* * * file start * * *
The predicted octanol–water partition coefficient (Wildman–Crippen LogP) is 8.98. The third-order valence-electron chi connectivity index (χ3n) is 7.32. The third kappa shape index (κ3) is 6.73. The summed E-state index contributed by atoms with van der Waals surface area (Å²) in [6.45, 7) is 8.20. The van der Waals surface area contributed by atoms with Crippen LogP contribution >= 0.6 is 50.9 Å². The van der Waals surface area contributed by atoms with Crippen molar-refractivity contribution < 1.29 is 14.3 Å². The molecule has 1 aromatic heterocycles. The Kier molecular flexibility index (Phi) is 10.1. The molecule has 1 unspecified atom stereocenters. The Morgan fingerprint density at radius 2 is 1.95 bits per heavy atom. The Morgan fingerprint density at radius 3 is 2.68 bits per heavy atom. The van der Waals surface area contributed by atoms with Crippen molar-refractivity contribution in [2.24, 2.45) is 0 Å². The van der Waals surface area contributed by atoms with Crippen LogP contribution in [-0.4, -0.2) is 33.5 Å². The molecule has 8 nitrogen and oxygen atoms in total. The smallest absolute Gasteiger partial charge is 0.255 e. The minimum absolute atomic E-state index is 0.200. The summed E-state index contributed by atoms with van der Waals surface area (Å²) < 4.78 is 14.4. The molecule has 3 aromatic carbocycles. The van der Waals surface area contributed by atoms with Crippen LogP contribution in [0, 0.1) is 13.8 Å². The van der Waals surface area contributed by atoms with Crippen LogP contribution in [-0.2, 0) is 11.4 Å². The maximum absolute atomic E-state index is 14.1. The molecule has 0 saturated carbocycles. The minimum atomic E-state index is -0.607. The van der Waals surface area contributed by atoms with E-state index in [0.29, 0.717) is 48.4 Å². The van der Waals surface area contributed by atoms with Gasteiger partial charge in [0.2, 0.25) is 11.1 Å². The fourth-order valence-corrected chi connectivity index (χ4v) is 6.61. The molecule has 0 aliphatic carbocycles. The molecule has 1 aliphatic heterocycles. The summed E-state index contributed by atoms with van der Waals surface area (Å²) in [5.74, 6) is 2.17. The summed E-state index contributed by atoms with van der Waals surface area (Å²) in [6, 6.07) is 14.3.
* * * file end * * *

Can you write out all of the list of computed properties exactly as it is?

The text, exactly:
The predicted octanol–water partition coefficient (Wildman–Crippen LogP) is 8.98. The third-order valence-electron chi connectivity index (χ3n) is 7.32. The third kappa shape index (κ3) is 6.73. The summed E-state index contributed by atoms with van der Waals surface area (Å²) in [6.45, 7) is 8.20. The van der Waals surface area contributed by atoms with Crippen LogP contribution >= 0.6 is 50.9 Å². The van der Waals surface area contributed by atoms with Crippen molar-refractivity contribution < 1.29 is 14.3 Å². The molecule has 1 aromatic heterocycles. The Kier molecular flexibility index (Phi) is 10.1. The molecule has 1 unspecified atom stereocenters. The Morgan fingerprint density at radius 2 is 1.95 bits per heavy atom. The Morgan fingerprint density at radius 3 is 2.68 bits per heavy atom. The van der Waals surface area contributed by atoms with Crippen molar-refractivity contribution in [2.24, 2.45) is 0 Å². The van der Waals surface area contributed by atoms with Crippen LogP contribution in [-0.4, -0.2) is 33.5 Å². The molecule has 8 nitrogen and oxygen atoms in total. The smallest absolute Gasteiger partial charge is 0.255 e. The minimum absolute atomic E-state index is 0.200. The summed E-state index contributed by atoms with van der Waals surface area (Å²) < 4.78 is 14.4. The molecule has 3 aromatic carbocycles. The van der Waals surface area contributed by atoms with Crippen LogP contribution in [0, 0.1) is 13.8 Å². The van der Waals surface area contributed by atoms with Crippen LogP contribution in [-0.2, 0) is 11.4 Å². The maximum absolute atomic E-state index is 14.1. The molecule has 0 saturated carbocycles. The minimum atomic E-state index is -0.607. The van der Waals surface area contributed by atoms with E-state index in [0.29, 0.717) is 48.4 Å². The van der Waals surface area contributed by atoms with Gasteiger partial charge in [0.2, 0.25) is 11.1 Å². The fourth-order valence-corrected chi connectivity index (χ4v) is 6.61. The molecule has 0 aliphatic carbocycles. The molecule has 1 aliphatic heterocycles. The summed E-state index contributed by atoms with van der Waals surface area (Å²) in [5.74, 6) is 2.17. The summed E-state index contributed by atoms with van der Waals surface area (Å²) in [6, 6.07) is 14.3.